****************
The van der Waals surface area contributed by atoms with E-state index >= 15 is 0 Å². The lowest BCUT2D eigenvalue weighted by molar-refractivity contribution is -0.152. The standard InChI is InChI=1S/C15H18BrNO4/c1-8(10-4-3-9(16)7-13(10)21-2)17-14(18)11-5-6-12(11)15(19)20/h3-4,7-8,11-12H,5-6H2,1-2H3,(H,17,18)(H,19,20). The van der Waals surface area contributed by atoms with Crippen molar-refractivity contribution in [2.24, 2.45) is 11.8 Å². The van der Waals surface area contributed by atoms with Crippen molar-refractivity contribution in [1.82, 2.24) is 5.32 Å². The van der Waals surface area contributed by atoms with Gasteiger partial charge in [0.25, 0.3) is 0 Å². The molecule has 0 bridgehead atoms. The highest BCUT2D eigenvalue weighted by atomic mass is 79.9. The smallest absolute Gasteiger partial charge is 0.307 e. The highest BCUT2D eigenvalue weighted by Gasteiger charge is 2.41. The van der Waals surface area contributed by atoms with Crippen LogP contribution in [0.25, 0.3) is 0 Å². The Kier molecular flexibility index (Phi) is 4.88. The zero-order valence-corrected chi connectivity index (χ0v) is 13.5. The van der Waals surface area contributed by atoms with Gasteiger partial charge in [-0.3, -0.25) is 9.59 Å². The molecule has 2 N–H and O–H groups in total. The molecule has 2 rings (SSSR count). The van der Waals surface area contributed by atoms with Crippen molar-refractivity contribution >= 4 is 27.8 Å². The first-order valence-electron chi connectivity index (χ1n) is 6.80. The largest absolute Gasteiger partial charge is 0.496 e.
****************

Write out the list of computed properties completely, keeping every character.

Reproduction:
The van der Waals surface area contributed by atoms with E-state index >= 15 is 0 Å². The lowest BCUT2D eigenvalue weighted by molar-refractivity contribution is -0.152. The standard InChI is InChI=1S/C15H18BrNO4/c1-8(10-4-3-9(16)7-13(10)21-2)17-14(18)11-5-6-12(11)15(19)20/h3-4,7-8,11-12H,5-6H2,1-2H3,(H,17,18)(H,19,20). The van der Waals surface area contributed by atoms with Crippen molar-refractivity contribution in [2.24, 2.45) is 11.8 Å². The van der Waals surface area contributed by atoms with Crippen molar-refractivity contribution in [1.82, 2.24) is 5.32 Å². The van der Waals surface area contributed by atoms with Gasteiger partial charge in [0.25, 0.3) is 0 Å². The molecule has 0 bridgehead atoms. The highest BCUT2D eigenvalue weighted by atomic mass is 79.9. The smallest absolute Gasteiger partial charge is 0.307 e. The highest BCUT2D eigenvalue weighted by Gasteiger charge is 2.41. The van der Waals surface area contributed by atoms with Crippen LogP contribution in [0.25, 0.3) is 0 Å². The Kier molecular flexibility index (Phi) is 4.88. The zero-order valence-corrected chi connectivity index (χ0v) is 13.5. The van der Waals surface area contributed by atoms with Gasteiger partial charge in [-0.3, -0.25) is 9.59 Å². The molecule has 2 N–H and O–H groups in total. The molecule has 2 rings (SSSR count). The van der Waals surface area contributed by atoms with Crippen molar-refractivity contribution >= 4 is 27.8 Å². The first-order valence-electron chi connectivity index (χ1n) is 6.80. The largest absolute Gasteiger partial charge is 0.496 e.